The crushed-crystal method  was specifically developed to allow for the growth of analyte doped matrix crystals in the presence of high concentrations of involatile solvents (i.e. glycerol, 6M urea, DMSO, etc.) without any purification.
1. A fresh saturated solution of matrix material in the solvent system of choice is prepared in the same fashion as in step 1 of the dried-droplet method. The supernatant liquid is transferred to a separate container before use to eliminate the potential presence of undisolved matrix crystals.
2. An aliquot (5 to 10 mL) of the saturated matrix solution is mixed with the protein containing solution (1 to 2 mL) to produce a final protein concentration of 0.1 – 10 mM. This analyte/matrix solution is equivalent to the one that would be made in the simpler dried-droplet experiment. Note: particular attention must be paid to eliminate the presence of particulate matter in this solution. Centrifuge, and use the supernatant, if necessary.
3. A 1 mL drop of the matrix-only solution is placed on the sample stage and dried in air. The deposit formed looks identical to what is typically obtained from a dried-droplet deposit.
4. A clean glass slide (or the flat end of a glass rod) is placed on the deposit and pressed down on to the surface with an elastic rod such as a pencil eraser. The glass surface is turned laterally several times to smear the deposit into the surface.
5. The crushed matrix is then brushed with a tissue to remove any excess particles (no need to be particularly gentle)
6. A 1 mL droplet of the analyte/matrix solution is then applied to the to the spot bearing the smeared matrix material.
7. Within a few seconds an opaque film forms over the substrate surface covering the metal.
8. After about 1 minute the sample is immersed in room temperature water to remove involatile solvents and other contaminants. Note that it is not necessary to let the droplet dry before washing: the film does not wash off easily.
9. The film is blotted with a tissue to remove excess water and allowed to dry before loading into the mass spectrometer.
The dried-droplet method is widely used because it is simple and effective. Good signals are obtained from initial solutions that contain relatively high concentrations of contaminants (salts and buffers). Many real analytical samples contain those materials and the capacity to tolerate these impurities has an enormous practical importance. However, there are limits to the contamination tolerance of the dried-droplet method. Particularly, the presence of significant concentrations of involatile solvents reduces, or totally eliminates, the ion signals. Examples of the most common of these solvents are dimethylsulfoxide, glycerol and urea. Removal of the involatile solvents may not be possible if they are needed to disolve or stabilize the analyte.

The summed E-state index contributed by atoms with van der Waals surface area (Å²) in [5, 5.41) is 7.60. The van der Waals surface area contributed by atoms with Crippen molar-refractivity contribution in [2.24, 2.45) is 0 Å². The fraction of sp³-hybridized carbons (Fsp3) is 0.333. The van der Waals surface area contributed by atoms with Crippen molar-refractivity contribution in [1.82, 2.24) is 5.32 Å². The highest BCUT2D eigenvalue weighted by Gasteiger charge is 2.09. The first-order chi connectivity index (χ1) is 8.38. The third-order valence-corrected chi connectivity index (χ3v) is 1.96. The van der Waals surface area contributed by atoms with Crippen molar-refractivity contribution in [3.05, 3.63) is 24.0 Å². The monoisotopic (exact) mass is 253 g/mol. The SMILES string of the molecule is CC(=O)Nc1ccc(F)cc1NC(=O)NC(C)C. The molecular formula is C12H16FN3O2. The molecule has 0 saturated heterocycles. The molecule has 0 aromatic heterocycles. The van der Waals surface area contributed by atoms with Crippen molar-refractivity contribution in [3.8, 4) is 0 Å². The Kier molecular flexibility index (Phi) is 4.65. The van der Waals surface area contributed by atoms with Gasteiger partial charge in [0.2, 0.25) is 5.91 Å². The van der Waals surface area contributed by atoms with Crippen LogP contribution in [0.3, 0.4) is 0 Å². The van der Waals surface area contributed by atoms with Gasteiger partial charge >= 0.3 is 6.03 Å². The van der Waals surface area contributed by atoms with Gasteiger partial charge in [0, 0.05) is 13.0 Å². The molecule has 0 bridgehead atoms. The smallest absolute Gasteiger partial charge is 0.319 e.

The dried-droplet method forms crystals randomly throughout the droplet as the solvent evaporates. The surface of the droplet is the preferred site for initial crystal formation. The crystals form at the liquid/air interface and are then carried into the bulk of the solution by convection. The final sample deposit is littered with those crystals, and if no involatile solvent is present they become adhered to the substrate. If involatile solvents are present, the crystals might either not form or remain coated with the solvent, preventing them from attaching to the substrate. Even if crystals are formed and the deposit is introduced into the mass spectrometer, a coating of involatile solvent usually suppresses the ion signals. Attempts to wash the crystals usually results in their loss, because they are not securely bonded to the substrate.
The crushed-crystal method is operationally similar to the dried-droplet method, but the results are very different, particularly in the presence of involatile solvents. In this method rapid crystallization directly on the metal surface is seeded by the nucleation sites provided by the smeared matrix bed that is crushed on the metal plate prior to sample application. Crystal nucleation shifts from the air/liquid interface to the surface of the substrate and microcrystals form inside the solution where the concentrations change slower. The polycrystalline film adheres to the surface so the crystallization can be halted any time by washing off the droplet before its volume decreases significantly.
The films produced are also more uniform than dried droplet deposits, with respect to ion production and spot-to-spot reproducibility.
The disadvantages of the crushed-crystal method are the increase in sample preparation time caused by the additional steps. It does not lend itself to automation for high throughput applications. It requires strict particulate control during solution preparation to eliminate the presence of undisolved matrix crystals that can shift the nucleation from the metal surface to the bulk of the droplet.
The crushed-crystal metod has been succesfully applied to the analysis of proteins as well as oligonucleotides . Variations on this method have also been introduced in the literature .